AIAN, Black, NHOPI, and Hispanic people are less likely to have internet access than White people (Figure 34). Black (12%), AIAN (20%), and NHOPI (10%) people were more likely than White people (7%) to report no internet access as of 2019. In contrast, Asian people were less likely to report no internet access than White people (3% vs. 7%).
People of color are more likely to live in a household without access to a vehicle than White people (Figure 35). Black and AIAN people were the most likely to live in a household without a vehicle available (13% and 10%, respectively) followed by Asian (8%), Hispanic (7%) and NHOPI (6%) people. White people were the least likely to report not having access to a vehicle in the household (4%).
Citizenship and Language
Among the nonelderly population, Black, Hispanic, Asian, and NHOPI people include higher shares of noncitizens compared to White people. Asian and Hispanic people have the highest shares of noncitizens at 28% and 20%, respectively, as of 2019 (Figure 36). Asian people are projected to become the largest immigrant group in the United States by 2055, surpassing Hispanic people. Immigrants are more likely to be uninsured than citizens and face increased barriers to accessing health care.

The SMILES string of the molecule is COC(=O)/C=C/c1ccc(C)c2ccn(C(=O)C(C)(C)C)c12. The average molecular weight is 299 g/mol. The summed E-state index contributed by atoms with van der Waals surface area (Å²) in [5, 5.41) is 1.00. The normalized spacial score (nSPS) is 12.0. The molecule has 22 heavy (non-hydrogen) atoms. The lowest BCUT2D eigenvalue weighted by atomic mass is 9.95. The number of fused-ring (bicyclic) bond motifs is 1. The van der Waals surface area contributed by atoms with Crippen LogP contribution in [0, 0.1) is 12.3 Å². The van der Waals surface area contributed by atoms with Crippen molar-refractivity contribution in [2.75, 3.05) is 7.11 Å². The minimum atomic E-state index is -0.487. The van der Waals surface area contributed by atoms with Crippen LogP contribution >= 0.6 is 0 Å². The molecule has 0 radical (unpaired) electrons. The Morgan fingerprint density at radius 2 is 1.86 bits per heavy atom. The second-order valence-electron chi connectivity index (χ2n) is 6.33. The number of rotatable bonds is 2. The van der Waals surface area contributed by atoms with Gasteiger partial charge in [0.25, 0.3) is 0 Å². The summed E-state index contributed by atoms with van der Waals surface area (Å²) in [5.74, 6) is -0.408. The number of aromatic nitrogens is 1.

Hispanic and Asian people are more likely to speak English less than very well compared to White people. Almost one in three Hispanic people (29%) and Asian people (31%) reported not speaking English very well 1% of White people as of 2019 (Figure 37). Moreover 14% of Hispanic people and 16% of Asian people report that no one in the household ages 14 and older speaks English well compared to 1% of White people. There were also small but statistically significant differences for Black, AIAN, and NHOPI people compared to White people for this measure.
Racism and Adverse Childhood Experiences (ACEs)